Conclusions. Lithuania’s decision to open a Taiwanese representative office in Vilnius seems to be motivated by two things. On the one hand, it stems from disappointment with the current relations with China, both in terms of economic cooperation (efforts to deepen economic relations, including in the 17 + 1 format, in Lithuania’s opinion, have not brought significant results) and diplomatic relations (Lithuania does not approve of the Chinese method of diplomacy, based on attempts to exert influence and taking over key infrastructure; as a result, Lithuania is increasingly perceiving China as a threat). On the other hand, the decision to have a Taiwanese office is part of the current government’s general foreign policy strategy, in which transatlantic relations remain the basis of state security. Lithuania has already received support in this matter from the United States (Senator Marco Rubio) and the European Union (Nabila Massrali, Spokesperson for Foreign Affairs & Security Policy of the EU). However, at the same time, China’s first retaliatory actions appeared, not only in the diplomatic, but also economic dimensions. The long-term consequences of breaking cooperation with China may turn out to be significant for the Lithuanian economy.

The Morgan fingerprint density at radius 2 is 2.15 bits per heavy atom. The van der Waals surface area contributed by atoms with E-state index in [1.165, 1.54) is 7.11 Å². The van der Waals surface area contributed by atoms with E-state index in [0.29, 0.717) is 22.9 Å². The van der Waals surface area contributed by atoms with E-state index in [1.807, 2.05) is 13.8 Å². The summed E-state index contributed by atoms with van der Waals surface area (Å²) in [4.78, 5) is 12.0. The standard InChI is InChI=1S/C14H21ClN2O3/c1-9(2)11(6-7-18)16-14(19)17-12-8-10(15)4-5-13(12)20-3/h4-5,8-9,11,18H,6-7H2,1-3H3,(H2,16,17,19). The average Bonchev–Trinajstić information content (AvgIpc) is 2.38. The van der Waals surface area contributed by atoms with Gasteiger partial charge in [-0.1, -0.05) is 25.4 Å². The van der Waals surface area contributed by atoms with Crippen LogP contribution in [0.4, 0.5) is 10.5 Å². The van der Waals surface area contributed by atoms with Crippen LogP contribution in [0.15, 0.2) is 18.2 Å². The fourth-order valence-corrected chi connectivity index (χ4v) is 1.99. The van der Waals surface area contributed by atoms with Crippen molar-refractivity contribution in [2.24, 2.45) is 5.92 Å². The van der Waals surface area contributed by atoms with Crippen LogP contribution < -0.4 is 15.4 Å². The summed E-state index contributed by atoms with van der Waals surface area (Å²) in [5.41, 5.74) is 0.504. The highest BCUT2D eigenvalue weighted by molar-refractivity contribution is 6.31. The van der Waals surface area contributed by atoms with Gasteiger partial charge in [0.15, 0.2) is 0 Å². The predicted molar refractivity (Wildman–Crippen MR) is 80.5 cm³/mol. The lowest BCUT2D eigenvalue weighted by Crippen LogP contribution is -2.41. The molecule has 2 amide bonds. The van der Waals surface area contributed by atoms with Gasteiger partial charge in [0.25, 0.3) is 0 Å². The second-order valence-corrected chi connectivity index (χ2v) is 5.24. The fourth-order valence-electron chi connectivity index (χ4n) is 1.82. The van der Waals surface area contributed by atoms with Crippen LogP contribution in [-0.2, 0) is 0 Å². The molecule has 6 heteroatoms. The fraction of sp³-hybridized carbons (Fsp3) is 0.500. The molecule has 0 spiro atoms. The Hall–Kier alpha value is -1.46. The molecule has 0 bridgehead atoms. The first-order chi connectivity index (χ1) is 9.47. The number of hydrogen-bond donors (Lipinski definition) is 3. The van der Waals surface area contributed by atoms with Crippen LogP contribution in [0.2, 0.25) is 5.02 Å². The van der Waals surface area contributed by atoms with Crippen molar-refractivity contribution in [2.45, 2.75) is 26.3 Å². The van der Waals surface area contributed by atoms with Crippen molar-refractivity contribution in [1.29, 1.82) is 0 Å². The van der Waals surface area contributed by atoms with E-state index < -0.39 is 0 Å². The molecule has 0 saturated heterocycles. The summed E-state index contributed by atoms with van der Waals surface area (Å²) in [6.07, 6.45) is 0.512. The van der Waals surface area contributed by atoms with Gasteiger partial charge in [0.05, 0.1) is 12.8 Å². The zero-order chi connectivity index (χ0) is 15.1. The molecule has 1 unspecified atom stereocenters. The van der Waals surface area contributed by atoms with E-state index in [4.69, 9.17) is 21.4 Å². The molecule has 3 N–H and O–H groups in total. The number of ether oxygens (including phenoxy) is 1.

In recent years, there has already been a decline in the dynamics of trade with Russia, traditionally the largest market for goods from Lithuania, mainly as a result of sanctions imposed by the EU in 2014 and retaliation by the Russian embargo on products imported from the EU (“IEŚ Commentaries”, no. 219 ). Moreover, in response to Lithuania’s active actions against the regime of Alyaksandr Lukashenka, Belarus introduced sanctions involving the redirection of cargo transport to Russian ports (“IEŚ Commentaries”, no. 250, “IEŚ Commentaries”, no. 419). In this context, the consequences may be particularly serious when, as announced by the Global Times, published under the aegis of the Communist Party of China, there is joint economic pressure from Belarus, Russia, and China to “punish” Lithuania for its independent policy and cooperation with Taiwan.
An alternative for Lithuania is to try to strengthen cooperation with other partners in the Asian region in order to search for new markets for Lithuanian entrepreneurs. For this reason, on September 1, 2021, the Lithuanian embassy in Seoul was opened (previously Lithuania was represented in the Republic of Korea by the Lithuanian embassy in China), and an embassy in Singapore is also planned to open next year.